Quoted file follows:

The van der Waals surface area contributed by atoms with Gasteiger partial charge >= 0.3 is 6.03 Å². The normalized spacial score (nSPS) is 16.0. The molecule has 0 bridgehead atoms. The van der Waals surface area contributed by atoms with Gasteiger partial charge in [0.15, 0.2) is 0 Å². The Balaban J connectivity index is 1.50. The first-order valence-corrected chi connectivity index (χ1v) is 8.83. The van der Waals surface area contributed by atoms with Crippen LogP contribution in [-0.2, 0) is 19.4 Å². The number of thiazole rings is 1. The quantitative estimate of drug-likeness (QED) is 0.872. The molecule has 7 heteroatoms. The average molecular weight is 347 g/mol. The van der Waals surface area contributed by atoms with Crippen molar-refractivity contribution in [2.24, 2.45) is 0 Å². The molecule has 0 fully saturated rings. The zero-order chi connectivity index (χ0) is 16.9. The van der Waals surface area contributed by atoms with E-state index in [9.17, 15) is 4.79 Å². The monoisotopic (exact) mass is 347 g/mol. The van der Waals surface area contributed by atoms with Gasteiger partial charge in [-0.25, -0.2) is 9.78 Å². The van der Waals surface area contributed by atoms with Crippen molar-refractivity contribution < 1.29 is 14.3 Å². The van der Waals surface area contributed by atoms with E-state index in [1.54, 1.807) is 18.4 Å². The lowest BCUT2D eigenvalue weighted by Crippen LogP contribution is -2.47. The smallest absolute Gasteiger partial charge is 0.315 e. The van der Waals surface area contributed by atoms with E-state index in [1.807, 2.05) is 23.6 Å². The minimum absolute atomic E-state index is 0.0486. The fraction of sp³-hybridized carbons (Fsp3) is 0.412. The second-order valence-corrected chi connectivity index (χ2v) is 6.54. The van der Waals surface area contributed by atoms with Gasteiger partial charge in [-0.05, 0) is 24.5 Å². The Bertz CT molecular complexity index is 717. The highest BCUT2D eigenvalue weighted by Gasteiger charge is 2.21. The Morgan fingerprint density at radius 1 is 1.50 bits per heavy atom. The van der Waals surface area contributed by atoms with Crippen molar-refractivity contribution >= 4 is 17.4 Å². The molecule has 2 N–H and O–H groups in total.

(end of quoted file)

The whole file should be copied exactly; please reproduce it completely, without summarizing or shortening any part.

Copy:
The van der Waals surface area contributed by atoms with Gasteiger partial charge >= 0.3 is 6.03 Å². The normalized spacial score (nSPS) is 16.0. The molecule has 0 bridgehead atoms. The van der Waals surface area contributed by atoms with Gasteiger partial charge in [0.15, 0.2) is 0 Å². The Balaban J connectivity index is 1.50. The first-order valence-corrected chi connectivity index (χ1v) is 8.83. The van der Waals surface area contributed by atoms with Crippen LogP contribution in [-0.2, 0) is 19.4 Å². The number of thiazole rings is 1. The quantitative estimate of drug-likeness (QED) is 0.872. The molecule has 7 heteroatoms. The average molecular weight is 347 g/mol. The van der Waals surface area contributed by atoms with Crippen molar-refractivity contribution in [2.24, 2.45) is 0 Å². The molecule has 0 fully saturated rings. The zero-order chi connectivity index (χ0) is 16.9. The van der Waals surface area contributed by atoms with E-state index in [9.17, 15) is 4.79 Å². The monoisotopic (exact) mass is 347 g/mol. The van der Waals surface area contributed by atoms with Gasteiger partial charge in [-0.25, -0.2) is 9.78 Å². The van der Waals surface area contributed by atoms with Crippen molar-refractivity contribution < 1.29 is 14.3 Å². The van der Waals surface area contributed by atoms with E-state index in [1.54, 1.807) is 18.4 Å². The lowest BCUT2D eigenvalue weighted by Crippen LogP contribution is -2.47. The smallest absolute Gasteiger partial charge is 0.315 e. The van der Waals surface area contributed by atoms with E-state index in [1.807, 2.05) is 23.6 Å². The minimum absolute atomic E-state index is 0.0486. The fraction of sp³-hybridized carbons (Fsp3) is 0.412. The second-order valence-corrected chi connectivity index (χ2v) is 6.54. The van der Waals surface area contributed by atoms with Gasteiger partial charge in [-0.05, 0) is 24.5 Å². The Bertz CT molecular complexity index is 717. The highest BCUT2D eigenvalue weighted by Gasteiger charge is 2.21. The Morgan fingerprint density at radius 1 is 1.50 bits per heavy atom. The van der Waals surface area contributed by atoms with Crippen molar-refractivity contribution >= 4 is 17.4 Å². The molecule has 2 N–H and O–H groups in total.